Michael Dukakis renewed his attack Thursday on George Bush's plan to reduce capital gains taxes, suggesting it would merely help the rich "hire a second butler." Bush accepted the endorsement of a maritime union and praised U.S. and Soviet teams that worked to free two ice-trapped whales.
Campaigning less than two weeks before Election Day - and four days before Halloween - Dukakis said Thursday in Evergreen, Ill., that Bush's tax plan was like "Halloween come early - a treat for the wealthiest 1 percent and a trick for the rest of us."The plan, Dukakis said, would "give the people at the top the money and hope the crumbs fall off for the rest of us."
Bush has proposed reducing the top tax rate from 33 percent to 15 percent for capital gains, such as profits from sales of stocks, bonds or real estate. The Republican presidential nominee has defended his plan as a potential boon to the U.S. economy, contending people benefiting from the tax reduction would then increase their investing.
"Who's he kidding?" Dukakis asked supporters in Evergreen Park, a suburb of Chicago. "What are they going to do with the extra money? Hire a second butler, a lifeguard for the pool?"
Bush, spaking at a rally in Tacoma, Wash., said Thursday, "This election is all about creating jobs and opportunity," and he said his administration would be committed to keeping the economic expansion going.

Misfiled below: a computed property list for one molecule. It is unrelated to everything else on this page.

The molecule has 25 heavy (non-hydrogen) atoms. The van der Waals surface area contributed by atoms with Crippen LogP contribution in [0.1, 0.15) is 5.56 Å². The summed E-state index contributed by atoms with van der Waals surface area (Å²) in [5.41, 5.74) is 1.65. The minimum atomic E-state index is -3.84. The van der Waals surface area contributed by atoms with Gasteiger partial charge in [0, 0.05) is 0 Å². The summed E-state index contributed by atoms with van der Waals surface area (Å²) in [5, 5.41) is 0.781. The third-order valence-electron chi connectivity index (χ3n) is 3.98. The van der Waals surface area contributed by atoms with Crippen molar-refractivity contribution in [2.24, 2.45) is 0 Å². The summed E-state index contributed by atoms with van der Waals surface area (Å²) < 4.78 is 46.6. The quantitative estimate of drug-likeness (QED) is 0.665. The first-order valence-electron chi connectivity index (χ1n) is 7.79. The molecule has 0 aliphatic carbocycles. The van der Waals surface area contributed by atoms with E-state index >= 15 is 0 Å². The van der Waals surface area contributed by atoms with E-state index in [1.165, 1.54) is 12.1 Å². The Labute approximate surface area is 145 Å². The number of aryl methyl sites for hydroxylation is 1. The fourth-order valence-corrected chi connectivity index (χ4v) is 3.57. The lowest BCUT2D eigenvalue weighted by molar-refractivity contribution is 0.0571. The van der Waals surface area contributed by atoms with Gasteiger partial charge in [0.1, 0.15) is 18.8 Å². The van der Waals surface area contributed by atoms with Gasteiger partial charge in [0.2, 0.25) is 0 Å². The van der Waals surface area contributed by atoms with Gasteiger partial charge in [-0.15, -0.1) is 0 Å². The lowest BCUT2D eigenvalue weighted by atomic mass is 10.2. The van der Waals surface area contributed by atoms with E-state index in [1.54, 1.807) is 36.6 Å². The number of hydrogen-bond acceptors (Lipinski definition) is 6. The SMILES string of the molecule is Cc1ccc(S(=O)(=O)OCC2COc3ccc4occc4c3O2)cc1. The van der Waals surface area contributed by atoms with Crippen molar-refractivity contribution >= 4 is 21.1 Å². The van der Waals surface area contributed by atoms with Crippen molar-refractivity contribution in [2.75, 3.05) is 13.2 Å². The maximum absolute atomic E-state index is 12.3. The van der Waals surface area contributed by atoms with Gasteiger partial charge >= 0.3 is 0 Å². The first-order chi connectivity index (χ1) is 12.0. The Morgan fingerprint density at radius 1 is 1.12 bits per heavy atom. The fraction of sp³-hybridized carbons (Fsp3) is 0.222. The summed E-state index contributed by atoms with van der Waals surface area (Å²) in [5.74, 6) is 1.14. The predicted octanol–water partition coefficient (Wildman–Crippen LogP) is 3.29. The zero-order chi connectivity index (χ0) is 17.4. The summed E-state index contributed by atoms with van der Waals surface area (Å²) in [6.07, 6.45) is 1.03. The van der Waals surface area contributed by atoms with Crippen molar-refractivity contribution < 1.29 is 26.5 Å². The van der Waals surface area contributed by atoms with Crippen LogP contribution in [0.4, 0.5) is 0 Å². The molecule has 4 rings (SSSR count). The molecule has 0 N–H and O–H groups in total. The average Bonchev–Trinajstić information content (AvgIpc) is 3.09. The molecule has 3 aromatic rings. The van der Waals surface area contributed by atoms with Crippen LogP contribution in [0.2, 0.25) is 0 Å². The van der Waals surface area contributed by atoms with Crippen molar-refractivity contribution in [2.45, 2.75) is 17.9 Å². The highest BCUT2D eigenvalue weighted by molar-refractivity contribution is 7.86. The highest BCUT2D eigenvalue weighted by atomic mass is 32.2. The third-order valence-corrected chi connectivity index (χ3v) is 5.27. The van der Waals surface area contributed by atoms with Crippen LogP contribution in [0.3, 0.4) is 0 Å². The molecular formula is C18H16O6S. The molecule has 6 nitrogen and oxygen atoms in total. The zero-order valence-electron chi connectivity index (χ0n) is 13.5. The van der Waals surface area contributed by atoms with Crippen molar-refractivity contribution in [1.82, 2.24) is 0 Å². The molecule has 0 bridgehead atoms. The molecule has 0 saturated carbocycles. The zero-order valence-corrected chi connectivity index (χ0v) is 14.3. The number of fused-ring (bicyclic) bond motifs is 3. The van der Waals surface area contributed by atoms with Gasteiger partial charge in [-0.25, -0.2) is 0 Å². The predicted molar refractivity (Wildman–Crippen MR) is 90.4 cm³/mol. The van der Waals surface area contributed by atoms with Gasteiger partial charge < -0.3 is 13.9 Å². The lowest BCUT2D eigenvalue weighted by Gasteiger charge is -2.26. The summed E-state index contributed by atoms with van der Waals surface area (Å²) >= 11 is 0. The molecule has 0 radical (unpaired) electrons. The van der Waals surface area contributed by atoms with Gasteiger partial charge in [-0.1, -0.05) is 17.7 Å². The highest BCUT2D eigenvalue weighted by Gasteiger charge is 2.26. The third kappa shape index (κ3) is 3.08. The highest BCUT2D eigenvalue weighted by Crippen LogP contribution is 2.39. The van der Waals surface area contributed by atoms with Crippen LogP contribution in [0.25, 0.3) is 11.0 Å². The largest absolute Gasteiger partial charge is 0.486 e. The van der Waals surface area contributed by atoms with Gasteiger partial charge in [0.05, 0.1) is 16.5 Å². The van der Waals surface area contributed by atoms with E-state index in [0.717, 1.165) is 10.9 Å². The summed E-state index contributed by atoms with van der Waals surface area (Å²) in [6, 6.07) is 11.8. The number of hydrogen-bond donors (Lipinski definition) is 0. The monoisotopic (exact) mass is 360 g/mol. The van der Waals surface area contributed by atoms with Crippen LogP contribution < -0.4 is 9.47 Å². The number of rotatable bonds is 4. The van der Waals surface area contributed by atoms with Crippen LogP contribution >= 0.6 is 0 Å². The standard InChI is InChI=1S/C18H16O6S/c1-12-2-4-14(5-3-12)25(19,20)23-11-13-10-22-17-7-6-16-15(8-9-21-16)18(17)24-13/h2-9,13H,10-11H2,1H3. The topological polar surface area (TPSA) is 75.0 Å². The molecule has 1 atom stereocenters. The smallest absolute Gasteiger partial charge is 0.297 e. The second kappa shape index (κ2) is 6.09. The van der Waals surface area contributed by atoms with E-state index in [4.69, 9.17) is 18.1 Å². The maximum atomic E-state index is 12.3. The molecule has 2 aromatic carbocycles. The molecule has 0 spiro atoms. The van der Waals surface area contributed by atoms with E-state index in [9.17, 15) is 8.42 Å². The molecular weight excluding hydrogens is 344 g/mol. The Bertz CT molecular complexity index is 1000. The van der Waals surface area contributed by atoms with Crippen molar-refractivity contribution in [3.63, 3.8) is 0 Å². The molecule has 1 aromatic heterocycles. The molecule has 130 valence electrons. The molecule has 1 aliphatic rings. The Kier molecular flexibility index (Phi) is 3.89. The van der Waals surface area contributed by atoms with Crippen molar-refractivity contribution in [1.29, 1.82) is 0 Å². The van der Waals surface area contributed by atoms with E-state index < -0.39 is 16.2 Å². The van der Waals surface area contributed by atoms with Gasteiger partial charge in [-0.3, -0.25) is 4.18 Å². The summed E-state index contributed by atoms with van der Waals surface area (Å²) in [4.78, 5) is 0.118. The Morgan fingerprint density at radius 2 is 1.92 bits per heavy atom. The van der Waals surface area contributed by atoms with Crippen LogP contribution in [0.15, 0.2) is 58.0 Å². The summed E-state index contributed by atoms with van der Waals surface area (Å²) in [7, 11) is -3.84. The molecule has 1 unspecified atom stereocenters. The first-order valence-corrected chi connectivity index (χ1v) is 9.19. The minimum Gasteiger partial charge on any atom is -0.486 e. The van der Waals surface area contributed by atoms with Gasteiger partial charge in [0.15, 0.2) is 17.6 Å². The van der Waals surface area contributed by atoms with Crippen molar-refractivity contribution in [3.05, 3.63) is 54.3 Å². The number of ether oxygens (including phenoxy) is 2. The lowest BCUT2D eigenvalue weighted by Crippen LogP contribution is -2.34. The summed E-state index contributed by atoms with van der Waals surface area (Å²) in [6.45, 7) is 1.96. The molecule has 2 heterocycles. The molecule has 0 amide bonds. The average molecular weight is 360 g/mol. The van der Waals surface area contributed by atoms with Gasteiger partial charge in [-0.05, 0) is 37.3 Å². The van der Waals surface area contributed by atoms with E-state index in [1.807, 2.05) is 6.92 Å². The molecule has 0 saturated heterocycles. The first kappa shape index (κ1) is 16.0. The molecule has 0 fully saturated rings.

Bush received the endorsement of the 50,000-member National Marine Engineers' Beneficial Association at a rally where four protesters were pulled from the hall and more than a hundred demonstrators paraded outside.
Campaigning on the West Coast, where environmental issues are always important, Bush expressed gratitude to American and Soviet teams who worked to free the two whales trapped by ice off the coast of Alaska.
"Every once in a while something comes along that captivates the American spirit, transcends politics, captivates the attention of the world, as a matter of fact, and emphasizes the goodness of the human race," he said.
"The fact that despite all of our problems we can still reach out and help, it really did move me," Bush said.
Dukakis, trailing in national public opinion polls, referred in his remarks to Democratic President Harry Truman's 1948 comeback victory. He was campaigning late in the day in Truman's home state of Missouri, where a statewide poll indicated that Bush's late August lead of nine points had dropped to one.
"Harry Truman was a fighter and so am I," Dukakis said. "My friends, this election is up for grabs."
The vice president, campaigning in Detroit, Sioux Falls, S.D., and Billings, Mont., told voters Wednesday that the Democrats' version of prosperity is higher interest rates, similar to the 21.5 percent rate near the end of the Carter administration.
"We don't need that kind of Democratic prosperity," Bush said. "We need the kind that Ronald Reagan has brought to this country."
The latest national poll by ABC News-Washington Post showed Bush holding an eight-point lead over Dukakis, a somewhat smaller advantage than the double-digit margin the GOP nominee had in two polls earlier this week.